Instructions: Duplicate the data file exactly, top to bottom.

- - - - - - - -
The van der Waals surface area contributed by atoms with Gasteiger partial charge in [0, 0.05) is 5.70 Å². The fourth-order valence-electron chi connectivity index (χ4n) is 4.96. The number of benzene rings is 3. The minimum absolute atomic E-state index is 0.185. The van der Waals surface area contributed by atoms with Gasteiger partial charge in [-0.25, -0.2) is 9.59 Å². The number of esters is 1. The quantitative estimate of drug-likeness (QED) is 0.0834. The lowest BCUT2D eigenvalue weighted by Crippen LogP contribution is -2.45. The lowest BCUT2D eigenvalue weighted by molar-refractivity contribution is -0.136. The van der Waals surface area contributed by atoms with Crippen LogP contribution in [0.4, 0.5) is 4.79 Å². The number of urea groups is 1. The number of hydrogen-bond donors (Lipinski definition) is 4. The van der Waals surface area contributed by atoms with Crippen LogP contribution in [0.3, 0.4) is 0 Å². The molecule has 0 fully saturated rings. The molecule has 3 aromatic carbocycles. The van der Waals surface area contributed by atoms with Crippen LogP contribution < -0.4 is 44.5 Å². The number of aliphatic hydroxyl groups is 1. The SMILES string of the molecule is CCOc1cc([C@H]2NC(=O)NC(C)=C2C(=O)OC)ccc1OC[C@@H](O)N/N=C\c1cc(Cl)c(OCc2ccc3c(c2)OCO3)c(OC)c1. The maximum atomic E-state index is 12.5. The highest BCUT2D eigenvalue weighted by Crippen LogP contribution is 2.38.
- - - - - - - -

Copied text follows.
The van der Waals surface area contributed by atoms with Gasteiger partial charge in [0, 0.05) is 5.70 Å². The fourth-order valence-electron chi connectivity index (χ4n) is 4.96. The number of benzene rings is 3. The minimum absolute atomic E-state index is 0.185. The van der Waals surface area contributed by atoms with Gasteiger partial charge in [-0.25, -0.2) is 9.59 Å². The number of esters is 1. The quantitative estimate of drug-likeness (QED) is 0.0834. The lowest BCUT2D eigenvalue weighted by Crippen LogP contribution is -2.45. The lowest BCUT2D eigenvalue weighted by molar-refractivity contribution is -0.136. The van der Waals surface area contributed by atoms with Crippen LogP contribution in [0.4, 0.5) is 4.79 Å². The number of urea groups is 1. The number of hydrogen-bond donors (Lipinski definition) is 4. The van der Waals surface area contributed by atoms with Crippen LogP contribution in [0.3, 0.4) is 0 Å². The molecule has 0 fully saturated rings. The molecule has 3 aromatic carbocycles. The van der Waals surface area contributed by atoms with Crippen LogP contribution < -0.4 is 44.5 Å². The number of aliphatic hydroxyl groups is 1. The SMILES string of the molecule is CCOc1cc([C@H]2NC(=O)NC(C)=C2C(=O)OC)ccc1OC[C@@H](O)N/N=C\c1cc(Cl)c(OCc2ccc3c(c2)OCO3)c(OC)c1. The maximum atomic E-state index is 12.5. The highest BCUT2D eigenvalue weighted by Crippen LogP contribution is 2.38.